The Last Concerto – Blog Tour

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Synopsis: 
Famed for its natural beauty and rich history, Sardinia in 1968 is notorious, too, for the bandits who kidnap wealthy landowners for ransom. Eleven-year-old Alba Fresu’s brother, and her father, Bruno, are abducted by criminals who mistake Bruno for a rich man. After a grueling journey through the countryside, the two are eventually released—but the experience leaves Alba shaken and unable to readjust to normal life, or to give voice to her inner turmoil.
Accompanying her mother to cleaning jobs, Alba visits the villa of an eccentric Signora and touches the keys of a piano for the first time. The instrument’s spell is immediate. During secret lessons, forbidden by her mother, Alba is at last able to express emotions too powerful for words alone. Ignoring her parents’ insistence that she work in the family’s car dealership and marry a local boy, Alba accepts a scholarship to the Rome conservatoire. There she immerses herself in a vibrant world of art and a passionate affair.
But her path will lead her to a crossroads, and Alba will have to decide how to reconcile her talent with her longing for love and family, and convey the music of her heart…

Book Information:
Written by: Sara Alexander
Published by: HQ
Publication date: 22/08/2019
Format: Paperback Original £7.99 [Available in eBook & audio]

My Review

I know I’ve said it probably about fifty times by now but as a musician, I tend to be drawn toward books that have music in them. The fact this one had a different musical term each chapter and sections divided into movements, well, I’m completely biased in loving that part of them. But, I’m here to talk about the content of this book, which took me on an extraordinarily emotional rollercoaster. This is a story about a woman having the courage to go after what makes her passionate, music.

The first chapter was a bit of a hesitant introduction for me, but the moment I got past it, it was like something just clicked in me. I could recognize a love of music and the difficulty of perhaps wanting different things than are expected of you. And I’m sure a lot can relate to one or the other if not both. Alba is quiet, the power of her voice is put into her music, and even then, due to her past, she would restrict it and the power of finding her voice.

Seriously, watching her deal with her childhood as being the odd one out, and a girl in her household to experience life in Rome and as a concert pianist, it’s all wonderful and you just want the best for her but Alexander gives us a healthy dose of realism in that she gives both highs and lows. Some things are so soul-crushing, I just want to hug Alba but you know that she is going through this route because she’s chosen music. And to be fair this ending won’t have you crying like a baby in sorrow, so, it’s got a satisfying ending.

Alexander enthrals with her descriptions of music and food, and for me, well, I delighted in the musical descriptions but I do think that if you’re not a fan of heavy descriptions you may not appreciate this paint brushing of each scene before you.

Alba deals with issues from the past that follow her, whether they arise from family or past lovers and I loved watching her handle things differently as she grows up and oh, that ending. ❤

If you are interested in reading a book about a woman following her dream against the odds, that has believable romance subplots, and a healthy dose of humanity, I definitely recommend reading The Last Concerto. Four cups of coffee from me!

 

About the Author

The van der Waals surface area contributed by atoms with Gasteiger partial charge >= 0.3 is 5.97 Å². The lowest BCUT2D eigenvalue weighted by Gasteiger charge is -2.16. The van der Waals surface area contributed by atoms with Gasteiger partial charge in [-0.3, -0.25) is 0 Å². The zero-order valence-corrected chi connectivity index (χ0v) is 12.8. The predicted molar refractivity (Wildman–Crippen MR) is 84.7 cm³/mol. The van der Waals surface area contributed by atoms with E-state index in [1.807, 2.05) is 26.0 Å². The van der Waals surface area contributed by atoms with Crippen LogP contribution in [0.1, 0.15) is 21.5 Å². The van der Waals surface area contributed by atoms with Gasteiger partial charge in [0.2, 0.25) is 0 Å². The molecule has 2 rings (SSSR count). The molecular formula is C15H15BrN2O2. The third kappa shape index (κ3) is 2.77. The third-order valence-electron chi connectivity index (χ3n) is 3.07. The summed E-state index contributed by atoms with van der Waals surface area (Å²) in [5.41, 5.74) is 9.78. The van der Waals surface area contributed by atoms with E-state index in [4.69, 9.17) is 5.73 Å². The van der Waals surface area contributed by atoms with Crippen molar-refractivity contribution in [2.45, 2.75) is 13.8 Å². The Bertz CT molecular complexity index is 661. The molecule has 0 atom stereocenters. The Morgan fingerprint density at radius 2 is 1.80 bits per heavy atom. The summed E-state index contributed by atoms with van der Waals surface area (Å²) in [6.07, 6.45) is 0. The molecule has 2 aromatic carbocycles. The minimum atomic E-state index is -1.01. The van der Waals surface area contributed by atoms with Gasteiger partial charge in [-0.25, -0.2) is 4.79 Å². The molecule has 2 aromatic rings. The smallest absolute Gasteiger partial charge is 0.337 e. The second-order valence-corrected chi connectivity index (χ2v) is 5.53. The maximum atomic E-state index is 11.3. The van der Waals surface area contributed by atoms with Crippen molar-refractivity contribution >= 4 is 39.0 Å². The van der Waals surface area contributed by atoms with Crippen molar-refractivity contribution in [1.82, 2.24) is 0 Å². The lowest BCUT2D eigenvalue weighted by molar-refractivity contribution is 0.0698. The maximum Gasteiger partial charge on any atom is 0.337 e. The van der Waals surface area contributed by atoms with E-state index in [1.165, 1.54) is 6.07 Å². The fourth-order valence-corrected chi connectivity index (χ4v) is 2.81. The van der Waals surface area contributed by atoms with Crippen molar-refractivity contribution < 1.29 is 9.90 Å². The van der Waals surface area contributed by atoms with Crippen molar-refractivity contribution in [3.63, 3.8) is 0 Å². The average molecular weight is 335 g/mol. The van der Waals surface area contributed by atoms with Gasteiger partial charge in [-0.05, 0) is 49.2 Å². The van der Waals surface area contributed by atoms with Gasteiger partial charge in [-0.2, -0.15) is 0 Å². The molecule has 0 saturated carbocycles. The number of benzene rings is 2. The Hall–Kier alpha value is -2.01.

HarperCollins Author Page
Sara Alexander attended Hampstead School, London, and went on to graduate from the University of Bristol, with a BA hons in Theatre, Film & TV. She followed on to complete her postgraduate diploma in acting from Drama Studio London. She has worked extensively in the theatre, film and television industries, including roles in much loved production such as Harry Potter & The Deathly Hallows, Doctor Who, and Franco Zeffirelli’s Sparrow. She is based in London.

 

GIVEAWAY ALERT

I happen to have an extra copy, thank you HQ Stories, so you know that means? GIVEAWAY TIME! [UK Only this round guys] Comment on here for an extra chance to win a copy, follow/RT on twitter for the ‘first’ chance!

The Rest of the Tour

LastConcerto_BTB

JSS Bach- Blog Tour

JSS Bach Cover Image
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Blurb:

J

SS Bach is the story of three generations of women from either side of Germany’s 20th Century horror story – one side, a Jewish family from Vienna, the other linked to a ranking Nazi official at Dachau concentration camp – who suffer the consequences of what men do. Fast forward to 1990s California, and two survivors from the families meet. Rosa is a young Australian musicologist; Otto is a world-famous composer and cellist. Music and history link them. A novel of music, the Holocaust, love, and a dog. The author’s writing is a wonderland, captivating and drawing the reader in to the presented world. Time becomes no object as a literary universe unfolds and carries the reader through eighty years, where emotions are real and raw and beautifully given.

Book Information:
Hardcover: 200 pages
Publisher: Wrecking Ball Press; Hardcover edition (4 Mar. 2019)
Language: English
ISBN-10: 1903110629
ISBN-13: 978-1903110621

Where to Buy

Amazon UK

 

My Review

 

Where do I start? This holds all the horrors and beauty of mankind. The fact that even when someone isn’t good they can still do good. It’s a book that shows how the past echoes on in the future, how it really affects people rather than the imprint it just leaves in history books.

Goodman immediately drops you into the story, he doesn’t waste time on flowery prose and shows you the heart of the matter, the journey he wants to take you on. It’s one that’s not for the faint hearted. He also is brilliant at describing history in such a modern and stark way. He shows how ugly things were, how brutal it was, and yet his words are elegant, poignant, guiding you through brutal honesty and lyricism of music.

Three generations of women from the same family have been entangled in Otto’s life, whether they know it or not. Katja is the origins of it all and her character is not an easy one to appreciate, but, Goodman does a good job showing you enough about her to at least have some understanding on certain parts of her workings. I can appreciate the struggles she went through though they are justified in many ways.